Hurricane Irene: More Bad News for Obama (and House Republicans??)

by Joshua Tucker on August 27, 2011 · 5 comments

in Campaigns and elections

In honor of Hurricane Irene, I thought I would post a link to the classic Bartels and Achen work on voter responses to acts of God before the power goes out. Bottom line: voters are willing to blame incumbents for just about anything, including things beyond the control of government like the weather. Here’s the abstract of Juan March Foundation Working Paper Series version of the paper:

Students of democratic politics have long believed that voters punish incumbents for hard times. Governments bear the responsibility for the economy in the modern era, so that replacing incompetent managers with capable alternatives appears to be a well-informed, rational act. However, this vision of a sophisticated retrospective electorate does not bear close examination. We find that voters regularly punish governments for acts of God, including droughts, floods, and shark attacks. As long as responsibility for the event itself (or more commonly, for its amelioration) can somehow be attributed to the government in a story persuasive within the folk culture, the electorate will take out its frustrations on the incumbents and vote for out-parties. Thus, voters in pain are not necessarily irrational, but they are ignorant about both science and politics, and that makes them gullible when ambitious demagogues seek to profit from their misery. Neither conventional understandings of democratic responsiveness nor rational choice interpretations of retrospective voting survive under this interpretation of voting behavior.

The full paper is available here.

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Photo Credit: Joshua A. Tucker

{ 5 comments }

Chris August 27, 2011 at 8:15 pm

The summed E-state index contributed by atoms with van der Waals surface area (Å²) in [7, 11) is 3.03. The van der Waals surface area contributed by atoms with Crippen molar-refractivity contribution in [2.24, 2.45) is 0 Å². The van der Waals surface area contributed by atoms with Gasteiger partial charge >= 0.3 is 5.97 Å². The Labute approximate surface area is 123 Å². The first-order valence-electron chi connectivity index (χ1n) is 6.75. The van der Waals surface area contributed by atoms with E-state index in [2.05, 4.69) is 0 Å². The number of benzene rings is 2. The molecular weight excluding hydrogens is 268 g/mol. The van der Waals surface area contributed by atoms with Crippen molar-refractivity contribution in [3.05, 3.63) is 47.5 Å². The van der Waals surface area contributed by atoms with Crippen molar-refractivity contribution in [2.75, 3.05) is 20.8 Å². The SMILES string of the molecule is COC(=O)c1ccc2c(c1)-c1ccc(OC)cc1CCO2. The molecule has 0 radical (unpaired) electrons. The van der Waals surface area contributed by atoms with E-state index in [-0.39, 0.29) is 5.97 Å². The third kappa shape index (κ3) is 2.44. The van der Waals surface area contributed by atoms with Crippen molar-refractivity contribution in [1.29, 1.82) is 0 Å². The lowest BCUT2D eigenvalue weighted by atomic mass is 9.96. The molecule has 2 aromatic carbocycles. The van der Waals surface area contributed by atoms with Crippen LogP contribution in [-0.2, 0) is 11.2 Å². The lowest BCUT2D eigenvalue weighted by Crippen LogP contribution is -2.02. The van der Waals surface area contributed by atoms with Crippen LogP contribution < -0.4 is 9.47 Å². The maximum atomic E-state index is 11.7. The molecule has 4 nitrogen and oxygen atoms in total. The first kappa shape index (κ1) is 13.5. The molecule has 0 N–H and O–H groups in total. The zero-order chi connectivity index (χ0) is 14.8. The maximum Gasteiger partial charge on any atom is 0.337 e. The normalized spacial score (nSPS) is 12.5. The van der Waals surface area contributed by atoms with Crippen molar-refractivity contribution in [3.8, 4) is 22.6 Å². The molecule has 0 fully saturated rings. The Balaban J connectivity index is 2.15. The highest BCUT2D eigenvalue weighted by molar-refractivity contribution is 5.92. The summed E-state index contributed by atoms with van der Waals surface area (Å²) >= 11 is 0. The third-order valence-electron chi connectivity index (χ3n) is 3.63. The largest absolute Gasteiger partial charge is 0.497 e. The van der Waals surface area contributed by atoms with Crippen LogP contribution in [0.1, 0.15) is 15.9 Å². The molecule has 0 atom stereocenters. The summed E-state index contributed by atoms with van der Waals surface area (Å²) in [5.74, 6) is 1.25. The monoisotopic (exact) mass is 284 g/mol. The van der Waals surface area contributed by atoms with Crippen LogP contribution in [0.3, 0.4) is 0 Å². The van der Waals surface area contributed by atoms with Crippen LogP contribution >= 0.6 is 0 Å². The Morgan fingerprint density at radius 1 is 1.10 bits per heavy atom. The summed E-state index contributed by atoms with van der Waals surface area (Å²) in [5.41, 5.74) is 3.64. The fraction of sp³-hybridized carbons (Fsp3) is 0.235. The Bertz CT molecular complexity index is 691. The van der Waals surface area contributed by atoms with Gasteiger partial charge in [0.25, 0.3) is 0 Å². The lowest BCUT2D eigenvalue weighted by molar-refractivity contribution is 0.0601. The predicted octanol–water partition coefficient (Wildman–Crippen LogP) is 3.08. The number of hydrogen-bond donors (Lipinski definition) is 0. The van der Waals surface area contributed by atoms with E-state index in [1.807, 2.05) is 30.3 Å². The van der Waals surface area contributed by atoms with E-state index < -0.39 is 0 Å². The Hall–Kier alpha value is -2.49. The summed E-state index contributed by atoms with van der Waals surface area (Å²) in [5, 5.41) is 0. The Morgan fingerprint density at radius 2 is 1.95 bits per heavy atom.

This isn’t necessarily irrational behavior — remember Vito Corleone’s threat to defend his son in Godfather I:

“I’m a superstitious man, and if some unlucky accident should befall him, if he should get shot in the head by a police officer, or if he should hang himself in his jail cell, or if he’s struck by a bolt of lightning, then I’m going to blame some of the people in this room.”

Jonathan Ladd August 27, 2011 at 11:29 pm

If they are looking for other natural disaster-related research, readers might also want to check out Dan Hopkins’ paper on the effects of post- Katrina migration: http://people.iq.harvard.edu/~dhopkins/katpap89.pdf

kerokan August 28, 2011 at 5:05 pm

I disagree. This disaster could be a gift to Obama from the heavens. There is an APSR article about how voters judge a government’s pre- vs post-natural disaster response that says (as I remember) voters care only about post-disaster relief. Obama can increase his popularity by responding quickly and generously. And what are the Republican congressmen going to do? Not allow him to spend money on disaster relief for US citizens??

Seth August 29, 2011 at 12:38 am

I tend to think the 2012 hurricane season will weigh far more heavily on next year’s election than this one will.

reflectionephemeral August 29, 2011 at 11:38 am

I guess Obama better hope that Luke Fickell figures things out quickly at Ohio State:

The new study looked at elections for president, governor and senate between 1964 and 2008 and compared them to football results for 62 major college teams. The researchers found that wins in the two weeks before an election boosted the vote share of incumbents in the county where a school is located by 1.05 to 1.47 percentage points — enough to make a difference in a close race.

And for teams they termed “powerhouses” the impact was even greater, giving the incumbents between 2.30 and 2.42 percentage points more than in years when the local team lost.

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